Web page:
For Africa, this is huge!

November 5, 2008

“Who was the fat lady?” asked my mom, who had walked in near the end of my four-hour watch-snooze election marathon. I looked at her for a second and tried not to get anymore choked up than I already was.

“Well, he got Pennsylvania and Ohio, and then Virginia, but when the networks called California it was all over.” I was pleased that I managed all those words without the frog jumping out of my throat.

But really, the moment when it happened was almost unreal. One second Jeremy Thompson, the main anchor for Sky’s election coverage, was reporting on the latest results with Obama still well short of the magical 270 electoral college votes needed to win, and then he paused, listening to his earpiece.

“One of the US networks has called the election for Obama,” he announced. Then he listened some more. “And so are we” (or words to that effect). The screen exploded in a blaze of confetti-type graphics. “Barack Obama wins the Presidency!” went the caption. The polls had just closed in California (at 5am our time) and the race was already over. Obama wins!

America and the rest of the world are starting to make sense of what that means. For Africa, the symbolic value alone is huge. For a continent that has struggled under the burden of racism for centuries, it is incredibly inspiring. And for the voters who elect Africa’s leaders it means that they too can hope for leaders who embody the leadership qualities of Barack Obama. It’s a nice touch that the two women who had the most important influence in Obama’s formative years were white. In the picture below, doesn’t he remind you a bit of Mandela? I’m sure Madiba must be smiling one of his broad, hugely infectious grins today. The message to Africa should be: Yes we can!

 

topics_dunham_190


Learning from Obama (Psychology and Politics)

October 8, 2008

Kathleen Parker in The Washington Post put it well. First she likened Obama to Mr Cool himself, Frank Sinatra.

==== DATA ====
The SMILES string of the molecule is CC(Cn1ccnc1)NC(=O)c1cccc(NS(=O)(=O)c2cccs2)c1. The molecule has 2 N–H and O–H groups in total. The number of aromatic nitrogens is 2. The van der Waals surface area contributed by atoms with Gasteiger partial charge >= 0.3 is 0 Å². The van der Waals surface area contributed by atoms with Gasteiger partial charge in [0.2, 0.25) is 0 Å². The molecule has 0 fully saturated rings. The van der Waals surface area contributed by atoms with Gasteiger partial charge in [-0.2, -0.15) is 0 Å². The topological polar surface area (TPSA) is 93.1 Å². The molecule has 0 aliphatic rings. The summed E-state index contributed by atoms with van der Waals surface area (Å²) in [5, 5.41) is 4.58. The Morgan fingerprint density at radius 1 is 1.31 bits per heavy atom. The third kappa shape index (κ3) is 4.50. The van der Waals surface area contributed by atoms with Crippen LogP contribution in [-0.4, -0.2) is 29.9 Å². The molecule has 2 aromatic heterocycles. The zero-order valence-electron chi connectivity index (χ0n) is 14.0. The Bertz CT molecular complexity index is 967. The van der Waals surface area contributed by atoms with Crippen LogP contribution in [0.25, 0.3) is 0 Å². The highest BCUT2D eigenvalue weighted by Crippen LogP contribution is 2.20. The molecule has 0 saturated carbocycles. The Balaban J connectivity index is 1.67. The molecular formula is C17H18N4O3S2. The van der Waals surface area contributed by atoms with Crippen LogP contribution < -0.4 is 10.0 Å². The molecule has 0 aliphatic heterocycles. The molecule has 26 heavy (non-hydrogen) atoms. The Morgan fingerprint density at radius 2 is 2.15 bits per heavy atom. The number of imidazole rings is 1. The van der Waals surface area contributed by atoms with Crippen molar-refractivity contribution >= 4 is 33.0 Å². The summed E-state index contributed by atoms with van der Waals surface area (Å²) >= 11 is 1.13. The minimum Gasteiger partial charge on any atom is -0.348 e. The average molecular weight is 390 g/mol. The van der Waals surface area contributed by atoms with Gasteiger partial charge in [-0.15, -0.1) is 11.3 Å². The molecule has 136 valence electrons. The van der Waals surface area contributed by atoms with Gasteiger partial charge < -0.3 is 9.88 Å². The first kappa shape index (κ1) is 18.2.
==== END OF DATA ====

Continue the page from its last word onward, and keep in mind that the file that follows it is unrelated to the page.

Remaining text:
He’s a cat. He’s doesn’t sweat… anything. He is the envy of cucumbers. When everything is collapsing around him — the economy, the Dow, the job market — Obama is perched on the stool like Frank Sinatra between sets.

But then she made the point as to why it seems the majority of Americans are leaning towards Obama for president:

He was at his best projecting the grown-up at the kitchen-table as he answered the question: “How can we trust either of you with our money when both parties got — got us into this global economic crisis?”
Said Obama: “I understand your frustration and your cynicism, because while you’ve been carrying out your responsibilities — most of the people here, you’ve got a family budget. If less money is coming in, you end up making cuts. Maybe you don’t go out to dinner as much. Maybe you put off buying a new car. That’s not what happens in Washington.”

It’s certainly not Obama at his most eloquent but it’s connecting where it counts – on economic issues. It’s a small point with huge implications. Leaders need to understand people’s daily frustrations and keep their cool as they plot a way out of the mess.

But I don’t want to beat the drum for Obama today. I’m interested to bring a psychological understanding of this election campaign. I’ve been reading Adam Phillips’s book on Winnicott and one of the things he says is that mothers need to be able to survive the baby’s rage. The way that the baby tests whether the mother is really trustworthy or not is basically to destroy her (in unconscious fantasy). The baby will throw his/her toys out of the cot, have a screaming tantrum and the mother-figure (which incidentally is often the father too) needs to be able to survive that without shaming the baby into conformity. I guess this stuff is second-nature to most parents in the US and the UK these days but it’s worth repeating.

If, in Winnicott’s terms, the self is first made real through recognition, the object is first made real through aggressive destruction; and this, of course, makes experience of the object feel real to the self. … If the object will not allow itself to be destroyed, and does not retaliate: if it survives the full blast of the subject’s destructiveness, then, and only then, can the subject conceive of the object as beyond his power and therefore fully real.